The past few years have been up and down for the genre of deathcore. With bands like THY ART IS MURDER and FIT FOR AN AUTOPSY breaking through and headlining venues with crowds of thousands, and old deathcore stalwarts such as SUICIDE SILENCE declining in popularity and ‘changing their sound’ to try and adapt, the place of bands such as OCEANO has been called into question. Recent releases such as 2015’s ‘Ascendants’ did not receive the same sort of attention that other deathcore releases like THY ART’s ‘Holy War’ received. However, for the Revelation album cycle, OCEANO have signed to mega-metalcore and deathcore label Sumerian Records, which is undoubtedly only beneficial for the band, as Sumerian have been responsible for some of metal’s most breakthrough releases in recent years.
Revelation itself does not appear to be ground-breaking at first glance. Half an hour long, ten tracks all of around 3 minutes each – they certainly aren’t going the same direction that THE ACACIA STRAIN went with their half-hour song Observer on 2014’s Coma Witch. However, where OCEANO have put the most thought in with this album is in the concept. Speaking to Sumerian, vocalist Adam Warren explains the concept – “All of the songs are the recollections of a separate being as he travels through a portal of alternate timeline…each track is another revelation that he’s viewed. ‘The Ascendants’ have been watching society grow and lightly influencing it but allowing humans free will for the most part. In turn, what they’ve seen is humanity basically deplete the planet to a near state of destruction. In these vignettes, they are deciding whether or not it’s worth their intervention and subsequent salvation. The traveller carries this message.”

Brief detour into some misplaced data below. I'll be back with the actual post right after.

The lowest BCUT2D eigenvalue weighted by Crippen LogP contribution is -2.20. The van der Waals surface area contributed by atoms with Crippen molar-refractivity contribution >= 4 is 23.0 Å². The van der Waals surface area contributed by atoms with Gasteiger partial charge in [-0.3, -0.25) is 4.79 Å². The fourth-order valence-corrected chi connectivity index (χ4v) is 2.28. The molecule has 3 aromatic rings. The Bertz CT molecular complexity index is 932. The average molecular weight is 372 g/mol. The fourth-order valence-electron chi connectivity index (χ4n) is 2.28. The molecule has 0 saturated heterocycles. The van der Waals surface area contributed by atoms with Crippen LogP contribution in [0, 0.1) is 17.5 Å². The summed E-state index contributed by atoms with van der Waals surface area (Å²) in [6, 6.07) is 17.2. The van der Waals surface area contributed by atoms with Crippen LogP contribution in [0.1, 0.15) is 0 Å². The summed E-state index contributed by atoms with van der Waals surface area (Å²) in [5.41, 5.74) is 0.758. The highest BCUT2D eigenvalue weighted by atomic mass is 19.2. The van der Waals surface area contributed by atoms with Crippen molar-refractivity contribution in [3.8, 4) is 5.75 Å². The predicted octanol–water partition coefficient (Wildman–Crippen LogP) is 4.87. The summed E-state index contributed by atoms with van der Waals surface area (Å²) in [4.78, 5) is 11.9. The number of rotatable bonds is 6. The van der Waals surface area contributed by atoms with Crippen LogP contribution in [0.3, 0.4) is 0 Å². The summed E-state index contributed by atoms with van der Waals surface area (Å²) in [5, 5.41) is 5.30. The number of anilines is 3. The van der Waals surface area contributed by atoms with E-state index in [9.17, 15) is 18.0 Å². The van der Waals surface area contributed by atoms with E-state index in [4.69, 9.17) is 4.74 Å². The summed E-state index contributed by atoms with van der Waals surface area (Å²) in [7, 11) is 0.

Therefore, what OCEANO are essentially trying to get out with Revelation is an ecological message not dissimilar to other bands on the scene such as IN HEARTS WAKE, albeit under an interstellar, apocalyptic guise. In terms of the music itself, Revelation certainly delivers on this image. Crushing dissonance and the apocalyptic sounding lows of Warren, in combination with cosmic, terrifying ambient lead guitars create an oppressive, brutal soundscape on Revelation.
Highlights on the album come in songs such as Path to Extinction, with tight, fast breakdowns and Adam Warren’s crushingly low unclean vocals. The Great Tribulation and Human Harvest are both solid choices for singles, as The Great Tribulation is almost a minute longer than other songs on the album and Human Harvest ends in a slam that wouldn’t be out of place on an INGESTED track. Admittedly, the album does have its more generic moments in songs like Lucid Reality and Illusions Unravel which do not set themselves apart from any other track in OCEANO‘s discography, however in a genre like deathcore which has a generally formulaic sound, this is hard to avoid.
Overall, OCEANO‘s new release is not ground-breaking in the context of the genre of deathcore, however, for fans of the genre it is a solid listen. Warren’s vocals are some of the best around, contested only by those such as Phil Bozeman of WHITECHAPEL and CJ McMahon of THY ART IS MURDER. A strong effort for OCEANO, certainly enough to please current fans of the band, but perhaps not quite enough to draw in many new ones.
Revelation is out now via Sumerian Records.
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